“Across the state, you have this feeling where you are in the locker room, lights out trying to stay focused — but you know once you walk out the tunnel there is no going back,” he said. “The party has the resolve, but the real question is who we will follow out of that tunnel.”
Republican leaders complain about an ineffective party operation that provides them little help. Contributions have largely dried up, and the Georgia GOP’s balance sheet is mired in red ink. The latest federal filings show the party has $223,000 in the bank — and $317,000 in debts.
Each of the announced candidates in the governor’s race — Lt. Gov. Casey Cagle, Secretary of State Brian Kemp, and state Sens. Hunter Hill and Michael Williams — is expected to speak. So will Attorney General Chris Carr and a gaggle of candidates seeking to replace Kemp and Cagle.
“There is a lot of momentum going into the state convention as we look forward to a fresh start and new beginnings,” said Jade Morey, a Republican activist from Middle Georgia and Handel volunteer who called it an opportune time to “come together and coalesce around our message” behind the candidate.
Some members of the city council had hopes of lowering the rate in order to remain revenue neutral, but an unexpected re-evaluation of one property in particular by the Hall County Tax Assessor’s Office is forcing council members to rethink that move and assume a defensive posture.
“My problem is the bigger issue of the problems within the tax accessor’s office,” Miller said. “I don’t see how a property that’s been there for over ten years…can overnight double in value.”
“We’re living on a hope and prayer of an office that can’t even get an estimate right,” Miller added.
Moon was asked if she knew if the owners of Tree Park had appealed their tax appraisal with the county, hoping to get it reduced. Moon said she did not know.
Miller said that because the city council did not know if Tree Park would be granted a lower appraisal, compounded by the unknown of how much other revaluations granted by the Hall County Tax Assessor’s Office might affect their revenues, keeping the millage rate the same as last year was pragmatic.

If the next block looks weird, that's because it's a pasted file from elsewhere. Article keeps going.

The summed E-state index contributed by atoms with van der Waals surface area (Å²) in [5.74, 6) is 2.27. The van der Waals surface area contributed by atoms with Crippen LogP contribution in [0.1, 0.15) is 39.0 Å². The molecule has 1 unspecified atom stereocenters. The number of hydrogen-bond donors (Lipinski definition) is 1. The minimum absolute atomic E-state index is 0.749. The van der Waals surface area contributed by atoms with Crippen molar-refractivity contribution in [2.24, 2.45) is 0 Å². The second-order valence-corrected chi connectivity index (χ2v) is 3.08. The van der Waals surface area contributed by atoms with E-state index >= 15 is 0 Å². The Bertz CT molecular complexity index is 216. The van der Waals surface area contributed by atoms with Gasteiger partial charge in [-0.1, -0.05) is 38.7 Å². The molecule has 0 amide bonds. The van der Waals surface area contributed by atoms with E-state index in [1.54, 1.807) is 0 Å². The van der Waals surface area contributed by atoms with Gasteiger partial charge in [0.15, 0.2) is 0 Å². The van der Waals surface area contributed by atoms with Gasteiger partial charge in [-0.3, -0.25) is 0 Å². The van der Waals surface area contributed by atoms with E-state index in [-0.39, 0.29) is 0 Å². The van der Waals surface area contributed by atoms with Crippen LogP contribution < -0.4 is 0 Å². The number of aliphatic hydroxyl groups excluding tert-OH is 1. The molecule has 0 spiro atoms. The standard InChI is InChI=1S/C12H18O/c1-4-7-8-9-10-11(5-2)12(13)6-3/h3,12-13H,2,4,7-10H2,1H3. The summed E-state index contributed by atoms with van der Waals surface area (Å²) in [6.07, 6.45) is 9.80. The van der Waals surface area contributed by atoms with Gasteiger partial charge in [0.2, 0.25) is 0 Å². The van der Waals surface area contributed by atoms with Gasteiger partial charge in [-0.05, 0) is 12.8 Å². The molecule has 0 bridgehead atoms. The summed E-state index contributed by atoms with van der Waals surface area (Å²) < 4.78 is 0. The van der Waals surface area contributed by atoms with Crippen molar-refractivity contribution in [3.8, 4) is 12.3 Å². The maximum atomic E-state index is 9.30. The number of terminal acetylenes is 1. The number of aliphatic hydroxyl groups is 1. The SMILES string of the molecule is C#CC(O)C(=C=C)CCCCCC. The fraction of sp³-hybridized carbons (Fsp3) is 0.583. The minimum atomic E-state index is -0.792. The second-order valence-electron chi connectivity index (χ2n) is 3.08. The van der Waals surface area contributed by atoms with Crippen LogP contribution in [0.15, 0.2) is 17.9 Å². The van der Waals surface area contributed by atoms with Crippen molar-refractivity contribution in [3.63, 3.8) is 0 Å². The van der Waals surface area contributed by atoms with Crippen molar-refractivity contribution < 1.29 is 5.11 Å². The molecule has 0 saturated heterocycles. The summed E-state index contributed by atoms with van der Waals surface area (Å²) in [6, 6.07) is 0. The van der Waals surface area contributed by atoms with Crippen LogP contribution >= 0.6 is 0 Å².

Arnold negotiated his defection to the British and the subversion of West Point over several months. The British already held control of New York City and believed that by taking West Point they could effectively cut off the American’s New England forces from the rest of the fledgling nation.
In August 1780, Sir Henry Clinton offered Arnold £20,000 for delivering West Point and 3,000 troops. Arnold told General Washington that West Point was adequately prepared for an attack even though he was busy making sure that that it really wasn’t. He even tried to set up General Washington’s capture as a bonus. His plan might have been successful but his message was delivered too late and Washington escaped. The West Point surrender was also foiled when an American colonel ignored Arnold’s order not to fire on an approaching British ship.
Arnold’s defection was revealed to the Americans when British officer John André, acting as a messenger, was robbed by AWOL Americans working as pirates in the woods north of New York City. The notes revealing Arnold’s traitorous agreement were stashed in his boots.
Sgt. Pepper’s Lonely Hearts Club Band is the most important rock & roll album ever made, an unsurpassed adventure in concept, sound, songwriting, cover art and studio technology by the greatest rock & roll group of all time. From the title song’s regal blasts of brass and fuzz guitar to the orchestral seizure and long, dying piano chord at the end of “A Day in the Life,” the 13 tracks on Sgt. Pepper’s Lonely Hearts Club Band are the pinnacle of the Beatles’ eight years as recording artists. John Lennon, Paul McCartney, George Harrison and Ringo Starr were never more fearless and unified in their pursuit of magic and transcendence.